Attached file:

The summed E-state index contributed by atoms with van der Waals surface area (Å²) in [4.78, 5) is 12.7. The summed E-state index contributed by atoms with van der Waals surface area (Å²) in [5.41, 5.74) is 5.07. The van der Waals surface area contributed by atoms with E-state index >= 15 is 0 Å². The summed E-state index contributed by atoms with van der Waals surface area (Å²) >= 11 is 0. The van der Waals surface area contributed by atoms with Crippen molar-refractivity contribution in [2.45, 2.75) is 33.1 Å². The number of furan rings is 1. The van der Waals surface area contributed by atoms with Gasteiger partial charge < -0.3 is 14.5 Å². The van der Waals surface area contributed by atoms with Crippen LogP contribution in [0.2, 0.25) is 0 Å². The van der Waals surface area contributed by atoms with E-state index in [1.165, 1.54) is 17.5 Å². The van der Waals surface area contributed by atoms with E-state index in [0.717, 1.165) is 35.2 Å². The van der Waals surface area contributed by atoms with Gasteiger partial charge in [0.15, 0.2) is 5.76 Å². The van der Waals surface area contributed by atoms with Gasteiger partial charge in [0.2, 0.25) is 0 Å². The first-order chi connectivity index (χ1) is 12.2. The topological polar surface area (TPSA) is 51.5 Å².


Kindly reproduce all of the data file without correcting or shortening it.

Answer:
The summed E-state index contributed by atoms with van der Waals surface area (Å²) in [4.78, 5) is 12.7. The summed E-state index contributed by atoms with van der Waals surface area (Å²) in [5.41, 5.74) is 5.07. The van der Waals surface area contributed by atoms with E-state index >= 15 is 0 Å². The summed E-state index contributed by atoms with van der Waals surface area (Å²) >= 11 is 0. The van der Waals surface area contributed by atoms with Crippen molar-refractivity contribution in [2.45, 2.75) is 33.1 Å². The number of furan rings is 1. The van der Waals surface area contributed by atoms with Gasteiger partial charge < -0.3 is 14.5 Å². The van der Waals surface area contributed by atoms with Crippen LogP contribution in [0.2, 0.25) is 0 Å². The van der Waals surface area contributed by atoms with E-state index in [1.165, 1.54) is 17.5 Å². The van der Waals surface area contributed by atoms with E-state index in [0.717, 1.165) is 35.2 Å². The van der Waals surface area contributed by atoms with Gasteiger partial charge in [0.15, 0.2) is 5.76 Å². The van der Waals surface area contributed by atoms with Gasteiger partial charge in [0.2, 0.25) is 0 Å². The first-order chi connectivity index (χ1) is 12.2. The topological polar surface area (TPSA) is 51.5 Å².